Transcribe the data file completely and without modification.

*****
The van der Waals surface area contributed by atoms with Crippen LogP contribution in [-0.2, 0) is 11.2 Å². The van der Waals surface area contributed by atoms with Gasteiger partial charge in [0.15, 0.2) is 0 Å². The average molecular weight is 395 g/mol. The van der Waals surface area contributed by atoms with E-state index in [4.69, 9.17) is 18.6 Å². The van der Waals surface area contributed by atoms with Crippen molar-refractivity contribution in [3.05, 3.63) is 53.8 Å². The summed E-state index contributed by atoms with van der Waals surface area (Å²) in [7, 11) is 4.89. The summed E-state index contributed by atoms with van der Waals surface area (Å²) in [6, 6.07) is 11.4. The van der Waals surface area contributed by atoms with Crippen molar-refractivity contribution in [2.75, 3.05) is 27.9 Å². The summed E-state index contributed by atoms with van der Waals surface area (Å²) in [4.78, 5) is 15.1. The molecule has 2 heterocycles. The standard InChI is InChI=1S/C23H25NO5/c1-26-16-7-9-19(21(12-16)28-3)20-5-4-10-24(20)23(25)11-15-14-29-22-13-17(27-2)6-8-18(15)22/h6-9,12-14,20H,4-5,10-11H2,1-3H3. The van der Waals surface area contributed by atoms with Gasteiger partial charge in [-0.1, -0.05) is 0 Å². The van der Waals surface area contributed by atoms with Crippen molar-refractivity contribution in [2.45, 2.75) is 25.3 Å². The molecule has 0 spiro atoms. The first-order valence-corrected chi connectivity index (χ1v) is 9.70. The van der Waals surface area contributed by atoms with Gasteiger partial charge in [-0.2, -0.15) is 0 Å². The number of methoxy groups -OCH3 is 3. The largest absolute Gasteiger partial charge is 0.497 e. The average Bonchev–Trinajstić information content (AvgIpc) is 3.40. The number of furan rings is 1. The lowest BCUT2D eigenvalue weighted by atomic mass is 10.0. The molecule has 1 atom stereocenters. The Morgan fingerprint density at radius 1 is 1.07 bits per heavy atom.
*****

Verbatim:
The van der Waals surface area contributed by atoms with Crippen LogP contribution in [-0.2, 0) is 11.2 Å². The van der Waals surface area contributed by atoms with Gasteiger partial charge in [0.15, 0.2) is 0 Å². The average molecular weight is 395 g/mol. The van der Waals surface area contributed by atoms with E-state index in [4.69, 9.17) is 18.6 Å². The van der Waals surface area contributed by atoms with Crippen molar-refractivity contribution in [3.05, 3.63) is 53.8 Å². The summed E-state index contributed by atoms with van der Waals surface area (Å²) in [7, 11) is 4.89. The summed E-state index contributed by atoms with van der Waals surface area (Å²) in [6, 6.07) is 11.4. The van der Waals surface area contributed by atoms with Crippen molar-refractivity contribution in [2.75, 3.05) is 27.9 Å². The summed E-state index contributed by atoms with van der Waals surface area (Å²) in [4.78, 5) is 15.1. The molecule has 2 heterocycles. The standard InChI is InChI=1S/C23H25NO5/c1-26-16-7-9-19(21(12-16)28-3)20-5-4-10-24(20)23(25)11-15-14-29-22-13-17(27-2)6-8-18(15)22/h6-9,12-14,20H,4-5,10-11H2,1-3H3. The van der Waals surface area contributed by atoms with Gasteiger partial charge in [-0.1, -0.05) is 0 Å². The van der Waals surface area contributed by atoms with Crippen molar-refractivity contribution in [2.45, 2.75) is 25.3 Å². The molecule has 0 spiro atoms. The first-order valence-corrected chi connectivity index (χ1v) is 9.70. The van der Waals surface area contributed by atoms with Gasteiger partial charge in [-0.2, -0.15) is 0 Å². The number of methoxy groups -OCH3 is 3. The largest absolute Gasteiger partial charge is 0.497 e. The average Bonchev–Trinajstić information content (AvgIpc) is 3.40. The number of furan rings is 1. The lowest BCUT2D eigenvalue weighted by atomic mass is 10.0. The molecule has 1 atom stereocenters. The Morgan fingerprint density at radius 1 is 1.07 bits per heavy atom.